Philip Aldrick in the Times comment, and letters from 3 informed correspondents follow.
One of the most remarkable achievements of medical science in my lifetime has been the treatment of Aids. In the final decades of the last millennium, contracting HIV was a death sentence. Victims would be lucky to survive ten years after infection. The virus, which seemed a cruel punishment for intimacy, terrified a generation. Then the science kicked in.
In 1996, antiretroviral drugs were developed that slowed the condition’s progress. Steadily, the therapy was enhanced and improved. Today, sufferers can expect to lead a full life. Research by the University of Bristol found that a 20-year-old starting treatment can now live to 67.
But there’s a catch. Progress like that does not come cheap. The lifetime cost for treating one HIV-infected individual averages about £300,000.
With the National Health Service in crisis again this winter, scrambling for beds, cancelling operations and begging for emergency funding, it is worth remembering that Britain’s cherished but struggling healthcare system is a victim of its own success. In the early 1990s, an HIV patient would have died shortly after becoming ill. Dear as the human cost may have been, the financial burden on the NHS was minimal. In medicine, success is expensive.
Medical advance is the overlooked burden on the NHS. When people talk about funding pressures, conversation tends to revert to demographics — the increasing health-related demands of an ageing population. But that’s a small part of the problem.
According to the Office for Budget Responsibility, spending on healthcare will increase by 5.8 percentage points of GDP over the next 50 years, adding £110 billion to the annual £155 billion bill in today’s money. Of that increase, all of which comes on top of higher spending owing to economic growth, only a fifth is related to the greying population. The bulk is down to medical advances and the rise of chronic conditions.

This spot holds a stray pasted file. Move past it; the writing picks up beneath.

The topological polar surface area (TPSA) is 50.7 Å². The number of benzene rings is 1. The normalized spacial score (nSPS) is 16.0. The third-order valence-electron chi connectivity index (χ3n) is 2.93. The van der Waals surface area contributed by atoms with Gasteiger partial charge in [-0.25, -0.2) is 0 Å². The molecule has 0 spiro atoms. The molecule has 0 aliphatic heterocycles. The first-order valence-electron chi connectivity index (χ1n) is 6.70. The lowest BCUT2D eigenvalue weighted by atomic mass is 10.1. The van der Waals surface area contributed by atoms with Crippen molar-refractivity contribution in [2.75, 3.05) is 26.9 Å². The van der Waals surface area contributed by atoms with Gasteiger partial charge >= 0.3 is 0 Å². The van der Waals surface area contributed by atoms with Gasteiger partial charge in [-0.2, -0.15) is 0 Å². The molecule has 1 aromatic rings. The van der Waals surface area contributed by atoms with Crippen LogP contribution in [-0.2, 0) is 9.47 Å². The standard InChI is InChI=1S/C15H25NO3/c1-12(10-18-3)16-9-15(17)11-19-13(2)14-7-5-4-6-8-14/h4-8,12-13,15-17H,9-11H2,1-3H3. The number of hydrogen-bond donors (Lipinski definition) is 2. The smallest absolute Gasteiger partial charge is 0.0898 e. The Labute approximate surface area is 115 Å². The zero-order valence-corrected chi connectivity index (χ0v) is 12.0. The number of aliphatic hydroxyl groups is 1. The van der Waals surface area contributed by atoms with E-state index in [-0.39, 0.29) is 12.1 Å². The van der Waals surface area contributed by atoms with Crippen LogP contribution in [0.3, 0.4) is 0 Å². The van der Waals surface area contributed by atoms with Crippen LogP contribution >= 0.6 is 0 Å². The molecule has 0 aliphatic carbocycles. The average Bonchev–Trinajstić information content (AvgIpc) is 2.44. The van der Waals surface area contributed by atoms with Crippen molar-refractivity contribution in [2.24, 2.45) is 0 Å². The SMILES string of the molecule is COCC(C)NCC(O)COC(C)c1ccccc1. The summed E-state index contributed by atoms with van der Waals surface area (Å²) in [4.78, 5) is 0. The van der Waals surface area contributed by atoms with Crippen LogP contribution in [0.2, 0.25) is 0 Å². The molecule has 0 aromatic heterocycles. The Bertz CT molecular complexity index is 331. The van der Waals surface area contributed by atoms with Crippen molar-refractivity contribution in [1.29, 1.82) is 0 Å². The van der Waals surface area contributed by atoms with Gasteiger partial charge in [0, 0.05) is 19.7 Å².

It doesn’t take a brain surgeon to realise that there is an impossible dilemma here. The better the NHS is, the more unaffordable it becomes. On the OBR’s projections, all else being equal, the basic rate of income tax would have to rise from 20p to 45p to cover the added cost, making Britain one of the highest-taxed countries in the world. The OBR is not even overstating things. In the first 16 years of this millennium, public spending on health as a share of GDP has risen by three percentage points.
There is a tendency to assume that the British state spends less on health than other countries, so the answer is simply to play catch up, but the argument does not stack up. Public spending on health is above the average of the Organisation for Economic Co-operation and Development, a club of 35 rich nations, as John Appleby, chief economist at the Nuffield Trust, points out.
Germany and France are the OECD standard-bearers, but the additional £35 billion a year today that would put the UK at the top of the pack would buy only 20 years on the OBR’s forecasts before the same cycle of winter crises started up again.
Ultimately, there is no escape from the difficult decisions ahead. The NHS is like a tumour on the public finances, expanding so aggressively that it threatens to kill other organs of state without the palliative of ever escalating taxes. We can hope for a miracle. Gene therapy or other innovations one day may provide cures for conditions that at present require expensive long-term treatment, such as HIV and cancer.
Yet it’s only a glimmer of hope. Far more likely is that one day the government will have to make compromises, as Christine Lagarde, managing director of the International Monetary Fund, hinted last month. “Like many advanced economies, population ageing is expected to lead to material increases in spending on healthcare,” she said. “The UK may in future face difficult decisions about the size of the public sector and the mode of delivery and financing of public services.”
It will be that binary. Do we want higher taxes (taxes are already as high as they have been in 36 years), or do we want to ration public healthcare provision, handing more to the private sector? Lurching from crisis to crisis winter after winter is not a solution. Besides, the compromises are happening already.
This week, NHS England took the drastic action of halting all elective surgery until February to cope with emergency care. Portsmouth’s Queen Alexandra Hospital has had a similar arrangement in place since October. Acute care is being given priority, as any reasonable person would expect. If a patient with a non-urgent condition wants surgery, they can wait or go private.